Mobile Health Tools in Sedentary Behavior and Physical Activity Research
Dr. Dori Rosenberg- November 26th at 12:00pm PST
The presentation will discuss the use of various wearable devices in physical activity and sedentary behavior research. Several examples of research studies will be shared that have used wearable technology to assess and intervene on sedentary time and physical activity focusing on older populations and populations with chronic conditions. Challenges to using such technologies will be discussed.
Dori Rosenberg, PhD, MPH is an Associate Scientific Investigator at the Kaiser Permanente Washington Health Research Institute and is an Affiliate Associate Professor with the University of Washington, Department of Health Services. She has conducted extensive research on physical activity and sedentary time among older adults and populations with chronic conditions. She completed her PhD in clinical psychology & behavioral medicine at the University of California San Diego and San Diego State University. She is currently the principal investigator of the Healthy Aging Resources to Thrive (HART) Trial (R01 HL132880) where she is testing the efficacy of a sitting reduction intervention for older adults.
Physiological Adaptations to Interval Training in Health and Disease
Dr. Martin Gibala- November 13th, 2019 at 10:00am PST
GIbala Webinar Presentation
Interval training refers to an intermittent style of exercise in which repeated bouts are separated by recovery periods within a single training session. The last two decades have seen a resurgence of interest into the physiological responses to interval training and associated impacts on health indices. The method is infinitely variable, but can be broadly classified as either “aerobic”- or “resistance”-based, and further subdivided based on absolute or relative intensity. Most research has focused on an aerobic style commonly termed "high-intensity interval training" (HIIT), which generally refers to submaximal efforts that elicit at least ~80% of peak heart rate. HIIT induces physiological responses that resemble, and can be superior to, changes typically associated with traditional moderate-intensity continuous training (MICT), as reflected in public health guidelines. Systematic reviews and meta-analyses comparing MICT and HIIT, matched for total work or energy expenditure, have found that intermittent exercise elicits superior gains in cardiorespiratory fitness, and potentially other health-related indices such as glycemic control, depending on the characteristics of the participants studied. “Sprint interval training" (SIT) is a more intense version that involves ‘all out’ efforts or an intensity corresponding to ≥100% of the workload that elicits peak oxygen uptake. SIT has been shown to elicit physiological responses that are similar to MICT despite a much smaller total exercise volume and time commitment. This session will consider the physiological basis of responses to various types of interval training in both healthy and diseased states, and emerging research trends in the field.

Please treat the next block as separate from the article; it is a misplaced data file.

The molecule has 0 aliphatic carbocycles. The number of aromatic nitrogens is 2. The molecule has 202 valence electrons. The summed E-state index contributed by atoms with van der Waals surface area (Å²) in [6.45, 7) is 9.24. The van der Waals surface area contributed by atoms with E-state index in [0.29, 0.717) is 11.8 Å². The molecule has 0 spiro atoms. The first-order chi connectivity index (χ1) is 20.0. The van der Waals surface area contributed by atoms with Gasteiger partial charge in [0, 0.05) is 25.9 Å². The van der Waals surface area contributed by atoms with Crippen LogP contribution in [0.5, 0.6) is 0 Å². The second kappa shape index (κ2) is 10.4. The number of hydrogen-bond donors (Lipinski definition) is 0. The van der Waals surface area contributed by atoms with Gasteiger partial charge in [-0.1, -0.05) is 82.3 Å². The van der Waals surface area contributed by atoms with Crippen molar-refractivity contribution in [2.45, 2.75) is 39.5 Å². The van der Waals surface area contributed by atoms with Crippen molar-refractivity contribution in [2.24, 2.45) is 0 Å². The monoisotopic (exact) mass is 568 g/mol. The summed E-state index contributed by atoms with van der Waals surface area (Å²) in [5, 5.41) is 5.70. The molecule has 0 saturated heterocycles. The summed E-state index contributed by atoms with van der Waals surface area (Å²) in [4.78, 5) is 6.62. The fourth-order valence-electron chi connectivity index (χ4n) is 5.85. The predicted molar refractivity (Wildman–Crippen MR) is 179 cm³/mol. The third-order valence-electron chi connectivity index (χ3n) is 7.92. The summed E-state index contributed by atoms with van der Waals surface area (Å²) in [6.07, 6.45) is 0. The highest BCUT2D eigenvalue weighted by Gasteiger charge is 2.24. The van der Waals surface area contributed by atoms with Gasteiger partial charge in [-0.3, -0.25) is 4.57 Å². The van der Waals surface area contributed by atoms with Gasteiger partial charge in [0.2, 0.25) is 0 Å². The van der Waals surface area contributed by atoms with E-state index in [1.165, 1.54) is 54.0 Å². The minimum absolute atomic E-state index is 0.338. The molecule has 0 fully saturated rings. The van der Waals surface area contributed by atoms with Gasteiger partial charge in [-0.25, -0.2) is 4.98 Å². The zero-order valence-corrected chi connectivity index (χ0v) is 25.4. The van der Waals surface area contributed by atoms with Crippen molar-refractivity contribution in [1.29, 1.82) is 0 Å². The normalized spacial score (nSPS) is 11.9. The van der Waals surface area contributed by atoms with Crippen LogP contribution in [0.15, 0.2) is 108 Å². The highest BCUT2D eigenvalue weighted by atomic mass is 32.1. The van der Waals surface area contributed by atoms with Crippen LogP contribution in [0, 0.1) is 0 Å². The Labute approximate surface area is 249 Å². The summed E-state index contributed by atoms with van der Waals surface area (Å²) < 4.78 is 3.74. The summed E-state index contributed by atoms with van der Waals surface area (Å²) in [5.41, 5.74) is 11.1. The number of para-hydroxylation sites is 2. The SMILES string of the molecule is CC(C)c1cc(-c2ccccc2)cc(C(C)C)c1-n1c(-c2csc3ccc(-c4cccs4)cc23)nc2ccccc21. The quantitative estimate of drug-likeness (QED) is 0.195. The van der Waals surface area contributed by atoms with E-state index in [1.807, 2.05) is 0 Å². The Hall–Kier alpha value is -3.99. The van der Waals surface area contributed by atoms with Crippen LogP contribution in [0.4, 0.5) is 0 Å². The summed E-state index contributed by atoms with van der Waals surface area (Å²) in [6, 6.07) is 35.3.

Dr. Martin Gibala is a professor and chair of the Department of Kinesiology at McMaster University in Hamilton, Canada. He is an integrative physiologist who studies the mechanistic basis of exercise responses in humans, and associated health impacts. Gibala's research on the topic of interval training has helped to establish the efficacy of brief, vigorous exercise to enhance fitness in both healthy and diseased states. His knowledge translation efforts include a book for the general public on the science of time-efficient exercise, The One-Minute Workout: Science Shows a Way to Get Fit That’s Smarter, Faster, Shorter (Penguin Random House, 2017). Gibala has received three awards for teaching excellence at McMaster and the President’s Award for Excellence in Graduate Student Supervision.